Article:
A meteorologist with a Paramount-owned television station in Los Angeles suffered a medical incident that was broadcast to millions of viewers on Saturday.
The health scare happened at the top of the 7 a.m. hour on the KCAL Morning News, which was airing live on KCBS (Channel 2), KCAL’s (Channel 9) sister station.
Co-anchors Nichelle Medina and Rachel Kim had tossed to meteorologist Alissa Carlson to give an update on a severe rainstorm expected to impact Southern California this week when Carlson’s eyes rolled into the back of her head and she fell forward on her desk.
Medina and Kim did not seem to understand the severity of the incident, with one of the co-anchors quipping, “not again, no!” The tone quickly changed from amusement to horror when Carlson landed on her desk face first, then fell backwards onto the floor with a loud thud that was clearly heard on the KCBS broadcast.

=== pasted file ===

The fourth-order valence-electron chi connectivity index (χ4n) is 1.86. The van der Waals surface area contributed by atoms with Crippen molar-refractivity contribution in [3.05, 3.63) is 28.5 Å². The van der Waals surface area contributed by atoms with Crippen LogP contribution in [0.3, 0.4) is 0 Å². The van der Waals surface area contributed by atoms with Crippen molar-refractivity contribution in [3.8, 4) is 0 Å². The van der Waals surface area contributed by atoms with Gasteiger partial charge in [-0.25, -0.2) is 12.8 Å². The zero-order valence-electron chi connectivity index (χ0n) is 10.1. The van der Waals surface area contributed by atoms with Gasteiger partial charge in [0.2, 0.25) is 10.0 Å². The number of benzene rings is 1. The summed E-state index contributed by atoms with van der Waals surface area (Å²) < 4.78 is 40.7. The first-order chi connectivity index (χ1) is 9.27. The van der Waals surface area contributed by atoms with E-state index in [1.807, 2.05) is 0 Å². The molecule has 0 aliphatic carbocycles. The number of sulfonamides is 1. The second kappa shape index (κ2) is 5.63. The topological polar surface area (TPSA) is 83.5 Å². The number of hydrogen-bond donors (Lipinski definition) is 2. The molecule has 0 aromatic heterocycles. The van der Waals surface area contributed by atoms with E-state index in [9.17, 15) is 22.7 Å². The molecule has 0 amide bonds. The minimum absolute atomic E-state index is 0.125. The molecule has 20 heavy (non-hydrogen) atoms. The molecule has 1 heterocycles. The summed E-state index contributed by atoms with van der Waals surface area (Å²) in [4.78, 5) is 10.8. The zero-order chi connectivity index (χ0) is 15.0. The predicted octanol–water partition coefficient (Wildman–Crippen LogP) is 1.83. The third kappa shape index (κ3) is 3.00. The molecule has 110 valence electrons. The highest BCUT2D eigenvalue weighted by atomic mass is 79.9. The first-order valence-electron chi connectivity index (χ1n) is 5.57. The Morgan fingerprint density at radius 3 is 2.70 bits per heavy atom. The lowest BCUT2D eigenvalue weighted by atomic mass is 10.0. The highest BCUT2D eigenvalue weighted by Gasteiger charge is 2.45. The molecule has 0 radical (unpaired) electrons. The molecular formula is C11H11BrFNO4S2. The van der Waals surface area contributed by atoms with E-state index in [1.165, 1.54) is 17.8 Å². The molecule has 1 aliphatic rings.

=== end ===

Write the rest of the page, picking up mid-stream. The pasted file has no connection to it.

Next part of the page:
“We’re going to go ahead and go to break right now,” Medina said before the station cut to black. The station never returned to its morning show, instead airing public service announcements and promotional spots before joining the network’s coverage of the NCAA March Madness basketball tournament.
Carlson’s co-workers called 9-1-1, and she was transported to an area hospital for treatment.
“Hopefully we’ll know more shortly,” a spokesperson for KCBS/KCAL said in a statement on Saturday. “In the meantime, Alissa will be in our thoughts, and we’re praying for her to be feeling much better soon.”
Carlson took to Facebook to let viewers know she was okay and recovering at the hospital. It was not clear if she was still in the hospital or discharged as of Sunday afternoon. A station spokesperson said she is expected to return on-air as soon as she is well enough to do so.
It was not the first time Carlson suffered a health scare while reporting live on air. At her previous station, KGET (Channel 17, NBC) in Bakersfield, Carlson vomited during a weather forecast. It was later revealed that Carlson had a leaky heart valve, according to her doctors.